Following yesterday’s NBA schedule release, Kalen offered his initial thoughts and observations about what’s on tap for the Nuggets in 2014-15, and in case you missed it I’d recommend checking that out before proceeding. Here I’ll dig a little deeper into the nuts and bolts of the schedule, and break down the numbers regarding road trips, home stands, back-to-backs and the like.
Given that complaining about the schedule has become somewhat of a tradition among NBA fans, I have no doubt that some of our readers will disagree with my take. But having sliced and diced the schedule in various ways, I’d argue that this is just about as reasonable and fair a schedule as any NBA team could ask for. There is nothing comparable in 2014-15 to last year’s Nuggets playing 17 of their first 23 games on the road, for example. There are, of course, tougher and easier stretches of the season, but there’s really nothing excessively brutal or unfair. The schedule stays on a fairly even keel throughout the season.
Home stands and road trips
Both the longest home stand and the longest road trip for the Nuggets in 2014-15 are five games, and there is only one apiece. The five-game home stand bridges the end of February and beginning of March, and features games against the Nets, Suns, Jazz, Pelicans and Bucks. Later in March, they head out for their five-game road trip, visiting the Pelicans, Grizzlies, Rockets, Heat and Magic.
Additionally, Denver has three four-game, and two three-game home stands. They don’t have any four-game road trips, but they have six three-gamers. All in all, the home stand versus road trip situation shakes out pretty equally.
Back-to-backs and 4-in-5s
The Nuggets have 21 back-to-backs in 2014-15, and four 4-in-5s. On the second game of 16 of those back-to-backs (or in other words, in 76 percent of them), their opponent will have rested.
At first glance, that may seem a little unfair. But consider that Denver will also play 18 games when their opponent is on the second night of a back-to-back, and in 15 of them (or 83 percent), they’ll be nice and rested up, too. So, as with the home/road picture, there is not too great of a discrepancy between own and opponent back-to-backs.
Roughly speaking, the arc of difficulty in terms of opponent strength is shaped like a smile. The Nuggets will start off the season facing a somewhat high concentration of tough competitors early on, followed by an easier stretch through mid-season, and ending with another tough run down the home stretch.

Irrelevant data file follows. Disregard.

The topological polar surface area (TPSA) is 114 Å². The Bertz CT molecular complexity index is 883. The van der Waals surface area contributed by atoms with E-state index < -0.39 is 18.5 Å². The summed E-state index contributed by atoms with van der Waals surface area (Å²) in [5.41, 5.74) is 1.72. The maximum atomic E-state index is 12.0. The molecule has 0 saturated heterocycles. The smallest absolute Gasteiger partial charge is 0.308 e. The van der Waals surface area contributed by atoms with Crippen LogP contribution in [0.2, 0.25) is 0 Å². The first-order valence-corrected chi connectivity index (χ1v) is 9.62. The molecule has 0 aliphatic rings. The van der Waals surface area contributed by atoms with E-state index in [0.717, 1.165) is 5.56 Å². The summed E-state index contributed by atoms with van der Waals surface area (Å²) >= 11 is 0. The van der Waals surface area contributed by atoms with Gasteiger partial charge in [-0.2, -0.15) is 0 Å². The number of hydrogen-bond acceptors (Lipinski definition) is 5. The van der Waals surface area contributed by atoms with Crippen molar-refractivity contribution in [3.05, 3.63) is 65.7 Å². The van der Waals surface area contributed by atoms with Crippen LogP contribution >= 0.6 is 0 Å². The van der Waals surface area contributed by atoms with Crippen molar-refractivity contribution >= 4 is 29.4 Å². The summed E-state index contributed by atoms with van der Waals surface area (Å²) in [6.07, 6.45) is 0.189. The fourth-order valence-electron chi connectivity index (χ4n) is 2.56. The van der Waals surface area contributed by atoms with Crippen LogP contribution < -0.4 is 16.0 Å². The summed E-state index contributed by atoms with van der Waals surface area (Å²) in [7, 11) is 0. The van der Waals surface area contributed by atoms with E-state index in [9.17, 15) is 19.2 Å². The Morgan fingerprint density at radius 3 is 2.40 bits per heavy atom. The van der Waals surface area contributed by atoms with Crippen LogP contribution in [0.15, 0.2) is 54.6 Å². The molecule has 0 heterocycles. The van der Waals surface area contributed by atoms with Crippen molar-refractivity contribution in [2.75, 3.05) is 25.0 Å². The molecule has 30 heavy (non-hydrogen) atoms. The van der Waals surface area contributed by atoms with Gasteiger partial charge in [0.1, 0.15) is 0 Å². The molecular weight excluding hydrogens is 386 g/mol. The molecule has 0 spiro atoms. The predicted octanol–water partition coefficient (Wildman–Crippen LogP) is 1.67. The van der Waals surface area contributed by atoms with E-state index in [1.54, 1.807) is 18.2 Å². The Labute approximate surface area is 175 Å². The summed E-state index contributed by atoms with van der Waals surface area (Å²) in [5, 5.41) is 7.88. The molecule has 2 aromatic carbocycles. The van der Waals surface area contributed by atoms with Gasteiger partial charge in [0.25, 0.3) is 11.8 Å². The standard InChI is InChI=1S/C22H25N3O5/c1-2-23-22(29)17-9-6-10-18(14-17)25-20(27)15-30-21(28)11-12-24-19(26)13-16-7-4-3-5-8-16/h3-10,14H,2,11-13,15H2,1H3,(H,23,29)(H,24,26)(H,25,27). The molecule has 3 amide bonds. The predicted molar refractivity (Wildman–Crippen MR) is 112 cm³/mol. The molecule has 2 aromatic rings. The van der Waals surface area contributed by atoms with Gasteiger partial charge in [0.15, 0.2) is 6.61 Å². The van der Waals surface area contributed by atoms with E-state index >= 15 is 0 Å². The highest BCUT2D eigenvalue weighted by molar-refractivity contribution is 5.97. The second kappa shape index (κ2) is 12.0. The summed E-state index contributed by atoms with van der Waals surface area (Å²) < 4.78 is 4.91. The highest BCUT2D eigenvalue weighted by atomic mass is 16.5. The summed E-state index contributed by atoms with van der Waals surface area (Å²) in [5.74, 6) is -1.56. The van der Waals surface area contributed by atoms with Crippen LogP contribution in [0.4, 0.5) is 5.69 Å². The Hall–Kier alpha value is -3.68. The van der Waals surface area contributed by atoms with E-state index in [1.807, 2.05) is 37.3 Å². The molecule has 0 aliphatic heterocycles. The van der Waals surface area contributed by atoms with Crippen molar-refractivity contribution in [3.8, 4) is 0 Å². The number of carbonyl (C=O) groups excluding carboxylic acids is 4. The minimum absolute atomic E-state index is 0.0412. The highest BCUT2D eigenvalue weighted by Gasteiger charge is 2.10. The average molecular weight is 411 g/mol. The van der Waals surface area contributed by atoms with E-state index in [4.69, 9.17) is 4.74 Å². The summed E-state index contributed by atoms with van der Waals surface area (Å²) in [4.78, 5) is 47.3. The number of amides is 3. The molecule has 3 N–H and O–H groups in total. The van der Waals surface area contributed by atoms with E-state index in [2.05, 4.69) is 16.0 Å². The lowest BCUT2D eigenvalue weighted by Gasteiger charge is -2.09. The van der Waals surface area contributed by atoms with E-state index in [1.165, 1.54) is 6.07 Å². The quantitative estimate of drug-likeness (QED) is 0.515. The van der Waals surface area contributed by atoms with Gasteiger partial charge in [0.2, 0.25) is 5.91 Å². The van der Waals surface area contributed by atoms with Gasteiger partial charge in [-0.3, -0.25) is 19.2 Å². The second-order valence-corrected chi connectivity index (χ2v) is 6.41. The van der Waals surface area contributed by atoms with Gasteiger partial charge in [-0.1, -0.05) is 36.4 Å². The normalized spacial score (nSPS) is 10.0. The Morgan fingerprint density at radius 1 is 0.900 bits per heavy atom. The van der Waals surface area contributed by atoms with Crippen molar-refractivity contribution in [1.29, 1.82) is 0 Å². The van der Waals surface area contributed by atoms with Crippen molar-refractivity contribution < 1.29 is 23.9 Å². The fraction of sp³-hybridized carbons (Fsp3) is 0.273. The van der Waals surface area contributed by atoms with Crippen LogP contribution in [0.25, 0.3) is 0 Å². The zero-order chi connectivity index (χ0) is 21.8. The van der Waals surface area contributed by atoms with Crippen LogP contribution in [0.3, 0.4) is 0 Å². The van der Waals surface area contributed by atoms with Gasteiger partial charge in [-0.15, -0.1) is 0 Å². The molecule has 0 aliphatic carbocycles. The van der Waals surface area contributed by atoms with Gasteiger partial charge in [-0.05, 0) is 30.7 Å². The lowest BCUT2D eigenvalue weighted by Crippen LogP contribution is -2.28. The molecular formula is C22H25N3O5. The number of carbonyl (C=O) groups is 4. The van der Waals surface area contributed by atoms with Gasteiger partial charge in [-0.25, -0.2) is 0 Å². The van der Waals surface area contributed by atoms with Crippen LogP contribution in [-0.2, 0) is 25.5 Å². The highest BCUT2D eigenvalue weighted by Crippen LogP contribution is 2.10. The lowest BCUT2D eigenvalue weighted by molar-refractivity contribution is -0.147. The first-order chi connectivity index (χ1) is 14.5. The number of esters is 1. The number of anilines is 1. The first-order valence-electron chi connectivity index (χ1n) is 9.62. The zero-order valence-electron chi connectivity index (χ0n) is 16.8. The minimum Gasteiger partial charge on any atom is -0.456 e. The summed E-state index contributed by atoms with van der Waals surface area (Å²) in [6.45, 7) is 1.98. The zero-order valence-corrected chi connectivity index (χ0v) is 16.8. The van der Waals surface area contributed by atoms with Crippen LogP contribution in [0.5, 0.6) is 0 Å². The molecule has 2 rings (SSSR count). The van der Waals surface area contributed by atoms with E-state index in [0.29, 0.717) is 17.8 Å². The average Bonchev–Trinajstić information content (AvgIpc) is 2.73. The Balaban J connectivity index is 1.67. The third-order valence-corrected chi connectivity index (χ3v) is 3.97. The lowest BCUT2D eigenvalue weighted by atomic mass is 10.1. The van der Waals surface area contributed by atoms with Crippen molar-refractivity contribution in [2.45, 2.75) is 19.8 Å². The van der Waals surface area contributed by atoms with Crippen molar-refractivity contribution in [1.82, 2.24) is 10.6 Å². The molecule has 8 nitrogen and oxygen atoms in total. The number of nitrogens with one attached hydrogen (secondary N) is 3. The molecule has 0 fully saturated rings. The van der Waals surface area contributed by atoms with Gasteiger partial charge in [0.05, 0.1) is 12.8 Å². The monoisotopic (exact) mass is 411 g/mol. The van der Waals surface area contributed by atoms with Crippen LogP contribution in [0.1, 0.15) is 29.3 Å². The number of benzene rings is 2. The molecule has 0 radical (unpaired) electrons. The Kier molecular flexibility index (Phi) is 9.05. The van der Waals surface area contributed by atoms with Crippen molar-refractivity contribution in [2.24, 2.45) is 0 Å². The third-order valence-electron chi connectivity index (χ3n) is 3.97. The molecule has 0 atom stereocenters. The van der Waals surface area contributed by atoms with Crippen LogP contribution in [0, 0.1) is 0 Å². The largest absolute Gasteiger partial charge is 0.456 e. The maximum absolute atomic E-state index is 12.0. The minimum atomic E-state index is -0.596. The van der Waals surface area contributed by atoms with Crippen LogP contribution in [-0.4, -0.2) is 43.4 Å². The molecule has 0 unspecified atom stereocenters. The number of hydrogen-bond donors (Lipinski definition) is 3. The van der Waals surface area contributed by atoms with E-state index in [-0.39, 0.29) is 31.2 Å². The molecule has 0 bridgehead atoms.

In the chart below I’ve used ESPN’s forecast of the 2014-15 standings (West here and East here) for the projected winning percentage of Denver’s opponents. Granted, some of those predictions are bound to be slightly off or even way off (I think they went low on the Nuggets, for example, in predicting 38 wins). But as a yardstick to roughly take measure of opponent strength, they’re functional for our purposes here.
As you can see, the months with the highest projected opponents on average are October/November (.540) and April (.538), bookending the Nuggets’ season. Following November, there is a steady decrease in opponent difficulty straight through February, until it swings up again in March. Denver’s average projected opponent win percentage for the entire season is .509. Even in the most difficult or easiest months, the numbers don’t deviate too far from that. (The greatest deviation is .437 in February).
Even before the release of the schedule, we already knew that the beginning of the season would be challenging for the Nuggets, as they work on reintegrating returning players and coalescing in Brian Shaw’s second year as head coach. So a tough November may be the schedule’s most unfavorable aspect for Denver.
On the other hand, if they can do just good enough in those first two months to stay in sight of the playoff picture while they’re hopefully getting their act together, they’ll be well positioned to make some noise in 2015 as they face some easier competition.
One final note on the month-to-month situation is that the contrast between home/road and opponent strength tends to be another balancing factor in Denver’s schedule. December sees some stiff competition, but they also play 56 percent of their games at home. Conversely, while they have a run of easier opponents in February, they only play 40 percent of their games at home that month. Things just seem to pretty much even out in this schedule, at least inasmuch as could be expected.
If you’re a fan of seeing the Nuggets on the nationwide stage, then one of the more disappointing aspects of this season might be the fact that they only have five national television broadcasts this season. I personally don’t mind. They were a lottery team last season, and they don’t have any real marquee stars to drive up ratings. And frankly, I like this team better flying under the radar, as underdogs trying to defy low expectations. But I will miss seeing them on TNT more, since that’s just fun.
As always, thanks for reading and keep it dialed in here at Roundball Mining Company for all your latest Nuggets news and analysis.
You can follow me on Twitter here: @denbutsu
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